Honey Brook Borough Council questions mayor

Honey Brook Borough Council on June 2 addressed concerns about Honey Brook Borough Mayor Christopher Mulhall being in discussion with neighboring townships to study implementing a regional police force, but never informed the Borough Council or Police Chief about his involvement.

Mulhall said he was “not at the meeting and was not informed about it either.” He promised to communicate with the Borough Council about the study, but claimed that he has been kept out of the discussions as well.

In other news, Borough Council also discussed the Streetscape Phase 1 project.

The Honey Brook Borough is redoing the curbs and sidewalks and adding pyramid lighting from Maple Street and Route 322 to the intersection of Route 10 and Route 322.


Due to an exceptionally bad winter, the project is beginning to miss deadlines. To date, the project is one month behind schedule, failing to meet the “Substantial Completion” deadline due May 17. This stage requires all curbs and sidewalks to be completed.

Also, “Final Completion” is due June 27. The new deadline is July 10.

Because of Change Order 2, construction crews have an extra 30 days to complete the project. If the project is not completed by July 27 (within 30 days of the June 27 due date), the Honey Brook Borough has the right to charge $200 per day past the due date.

In fact, the Borough Council can charge $200 per day pass due on both the “Substantial Completion” and the “Final Completion.”

In other news, Council reviewed the preliminary building plan for the parking lot at the Honey Brook Community Church, pending decision on a Zoning Variance application.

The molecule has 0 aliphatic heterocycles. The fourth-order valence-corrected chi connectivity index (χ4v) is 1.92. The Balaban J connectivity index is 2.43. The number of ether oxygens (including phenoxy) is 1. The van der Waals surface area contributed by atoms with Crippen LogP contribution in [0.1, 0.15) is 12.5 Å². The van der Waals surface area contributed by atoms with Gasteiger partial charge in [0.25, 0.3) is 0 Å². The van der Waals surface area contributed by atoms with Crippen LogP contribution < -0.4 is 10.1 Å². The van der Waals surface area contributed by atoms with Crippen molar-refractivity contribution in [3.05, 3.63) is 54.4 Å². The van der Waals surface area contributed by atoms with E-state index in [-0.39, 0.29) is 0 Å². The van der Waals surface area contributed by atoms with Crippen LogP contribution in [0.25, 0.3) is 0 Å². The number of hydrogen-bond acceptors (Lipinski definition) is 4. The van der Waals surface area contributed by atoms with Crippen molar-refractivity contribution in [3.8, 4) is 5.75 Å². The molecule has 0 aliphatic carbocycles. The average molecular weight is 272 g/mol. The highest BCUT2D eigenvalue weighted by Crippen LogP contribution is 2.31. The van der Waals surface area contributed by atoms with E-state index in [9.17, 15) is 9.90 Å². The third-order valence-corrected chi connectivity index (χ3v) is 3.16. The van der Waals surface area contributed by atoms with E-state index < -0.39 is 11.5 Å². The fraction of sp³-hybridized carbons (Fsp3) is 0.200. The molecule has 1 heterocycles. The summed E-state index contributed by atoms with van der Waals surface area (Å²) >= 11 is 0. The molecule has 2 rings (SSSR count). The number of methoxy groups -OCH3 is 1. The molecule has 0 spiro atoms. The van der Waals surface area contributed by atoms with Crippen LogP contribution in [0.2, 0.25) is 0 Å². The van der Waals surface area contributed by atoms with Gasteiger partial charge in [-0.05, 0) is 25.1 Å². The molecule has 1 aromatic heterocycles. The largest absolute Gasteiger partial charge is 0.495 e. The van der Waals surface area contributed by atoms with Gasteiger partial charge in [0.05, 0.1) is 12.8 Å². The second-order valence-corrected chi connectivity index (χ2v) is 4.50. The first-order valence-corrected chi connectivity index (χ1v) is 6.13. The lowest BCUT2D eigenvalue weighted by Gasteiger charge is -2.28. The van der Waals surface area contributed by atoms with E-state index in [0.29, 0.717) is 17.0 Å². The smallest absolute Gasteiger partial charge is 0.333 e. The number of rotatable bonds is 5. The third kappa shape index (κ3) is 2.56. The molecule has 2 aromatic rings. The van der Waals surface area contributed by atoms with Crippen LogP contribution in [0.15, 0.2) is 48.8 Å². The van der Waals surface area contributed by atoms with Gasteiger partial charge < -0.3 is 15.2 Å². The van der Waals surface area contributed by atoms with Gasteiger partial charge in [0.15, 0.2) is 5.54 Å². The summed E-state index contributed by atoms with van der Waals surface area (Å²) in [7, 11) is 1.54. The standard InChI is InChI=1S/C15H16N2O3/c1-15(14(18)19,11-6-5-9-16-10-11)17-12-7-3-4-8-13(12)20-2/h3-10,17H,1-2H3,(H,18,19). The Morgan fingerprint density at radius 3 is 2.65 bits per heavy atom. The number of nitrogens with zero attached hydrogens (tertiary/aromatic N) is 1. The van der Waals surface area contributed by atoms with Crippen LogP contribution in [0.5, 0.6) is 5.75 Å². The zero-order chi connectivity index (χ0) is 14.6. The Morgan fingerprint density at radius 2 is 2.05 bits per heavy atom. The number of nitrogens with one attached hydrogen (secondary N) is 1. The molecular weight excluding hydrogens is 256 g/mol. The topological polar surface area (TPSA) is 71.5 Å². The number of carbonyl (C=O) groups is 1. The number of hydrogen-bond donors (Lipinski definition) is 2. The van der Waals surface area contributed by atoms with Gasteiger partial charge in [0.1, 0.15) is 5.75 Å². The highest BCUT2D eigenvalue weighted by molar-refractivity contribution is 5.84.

HBCC will be building a new sanctuary, adding classrooms for child care, and adding additional parking spaces.

“The general consensus of the board is that we support the project but we do have ordinances to abide by,” council member Jeanne Jenzano told the Tri County Record. Council did not vote.

The Council’s acceptance is contingent upon review of the needed number of parking spaces by the Zoning Hearing Board. John King presented the plan with 192 parking spaces, but HBCC could need up to 215 depending on interpretation of the regulations.

If the 192 spaces are within 10 percent of the required parking spots, then the council will accept the plan for the parking lot. HBCC must now present their building plan to the Zoning Hearing Board for acceptance.

Jenzano said HBCC recently purchased land on Cambridge Road that used to be an old elementary school that now has apartments for senior living.

HBCC will be keeping the apartments just as they are. Jenzano said that it is “really great what [HBCC is] doing.”

Council member Jessica Curtis was absent.